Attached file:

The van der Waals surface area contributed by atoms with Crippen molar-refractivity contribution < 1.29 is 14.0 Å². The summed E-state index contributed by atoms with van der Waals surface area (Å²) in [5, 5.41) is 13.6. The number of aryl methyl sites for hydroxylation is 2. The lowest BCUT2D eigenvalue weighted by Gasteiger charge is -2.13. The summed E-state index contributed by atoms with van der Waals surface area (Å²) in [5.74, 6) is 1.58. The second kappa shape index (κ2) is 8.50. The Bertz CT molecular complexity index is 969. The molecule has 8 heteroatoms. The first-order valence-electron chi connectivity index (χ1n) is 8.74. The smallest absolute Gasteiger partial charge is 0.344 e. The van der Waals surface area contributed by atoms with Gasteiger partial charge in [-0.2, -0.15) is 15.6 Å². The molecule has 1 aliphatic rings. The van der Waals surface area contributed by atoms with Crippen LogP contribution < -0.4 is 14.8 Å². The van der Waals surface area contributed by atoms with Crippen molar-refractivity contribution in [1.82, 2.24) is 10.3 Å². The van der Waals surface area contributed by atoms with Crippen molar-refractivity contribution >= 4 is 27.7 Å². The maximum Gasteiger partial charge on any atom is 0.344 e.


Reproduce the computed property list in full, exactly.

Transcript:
The van der Waals surface area contributed by atoms with Crippen molar-refractivity contribution < 1.29 is 14.0 Å². The summed E-state index contributed by atoms with van der Waals surface area (Å²) in [5, 5.41) is 13.6. The number of aryl methyl sites for hydroxylation is 2. The lowest BCUT2D eigenvalue weighted by Gasteiger charge is -2.13. The summed E-state index contributed by atoms with van der Waals surface area (Å²) in [5.74, 6) is 1.58. The second kappa shape index (κ2) is 8.50. The Bertz CT molecular complexity index is 969. The molecule has 8 heteroatoms. The first-order valence-electron chi connectivity index (χ1n) is 8.74. The smallest absolute Gasteiger partial charge is 0.344 e. The van der Waals surface area contributed by atoms with Gasteiger partial charge in [-0.2, -0.15) is 15.6 Å². The molecule has 1 aliphatic rings. The van der Waals surface area contributed by atoms with Crippen LogP contribution < -0.4 is 14.8 Å². The van der Waals surface area contributed by atoms with Crippen molar-refractivity contribution in [1.82, 2.24) is 10.3 Å². The van der Waals surface area contributed by atoms with Crippen molar-refractivity contribution >= 4 is 27.7 Å². The maximum Gasteiger partial charge on any atom is 0.344 e.